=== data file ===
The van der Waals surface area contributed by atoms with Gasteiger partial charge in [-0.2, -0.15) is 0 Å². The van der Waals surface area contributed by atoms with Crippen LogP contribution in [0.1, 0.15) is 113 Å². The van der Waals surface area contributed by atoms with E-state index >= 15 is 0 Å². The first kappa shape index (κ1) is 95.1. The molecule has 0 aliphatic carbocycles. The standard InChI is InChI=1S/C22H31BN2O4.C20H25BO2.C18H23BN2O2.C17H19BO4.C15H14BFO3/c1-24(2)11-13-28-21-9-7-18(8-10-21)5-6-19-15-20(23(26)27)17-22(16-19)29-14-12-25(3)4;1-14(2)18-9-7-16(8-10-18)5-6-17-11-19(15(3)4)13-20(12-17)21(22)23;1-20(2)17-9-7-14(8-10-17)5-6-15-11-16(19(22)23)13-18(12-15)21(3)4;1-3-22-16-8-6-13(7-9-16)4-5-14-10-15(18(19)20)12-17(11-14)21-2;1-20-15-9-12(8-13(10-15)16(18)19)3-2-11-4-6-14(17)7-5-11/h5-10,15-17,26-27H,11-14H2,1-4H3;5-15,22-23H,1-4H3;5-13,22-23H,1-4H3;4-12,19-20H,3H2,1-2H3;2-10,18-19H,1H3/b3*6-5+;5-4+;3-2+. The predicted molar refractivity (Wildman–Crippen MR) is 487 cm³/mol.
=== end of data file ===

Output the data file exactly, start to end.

The van der Waals surface area contributed by atoms with Gasteiger partial charge in [-0.2, -0.15) is 0 Å². The van der Waals surface area contributed by atoms with Crippen LogP contribution in [0.1, 0.15) is 113 Å². The van der Waals surface area contributed by atoms with E-state index >= 15 is 0 Å². The first kappa shape index (κ1) is 95.1. The molecule has 0 aliphatic carbocycles. The standard InChI is InChI=1S/C22H31BN2O4.C20H25BO2.C18H23BN2O2.C17H19BO4.C15H14BFO3/c1-24(2)11-13-28-21-9-7-18(8-10-21)5-6-19-15-20(23(26)27)17-22(16-19)29-14-12-25(3)4;1-14(2)18-9-7-16(8-10-18)5-6-17-11-19(15(3)4)13-20(12-17)21(22)23;1-20(2)17-9-7-14(8-10-17)5-6-15-11-16(19(22)23)13-18(12-15)21(3)4;1-3-22-16-8-6-13(7-9-16)4-5-14-10-15(18(19)20)12-17(11-14)21-2;1-20-15-9-12(8-13(10-15)16(18)19)3-2-11-4-6-14(17)7-5-11/h5-10,15-17,26-27H,11-14H2,1-4H3;5-15,22-23H,1-4H3;5-13,22-23H,1-4H3;4-12,19-20H,3H2,1-2H3;2-10,18-19H,1H3/b3*6-5+;5-4+;3-2+. The predicted molar refractivity (Wildman–Crippen MR) is 487 cm³/mol.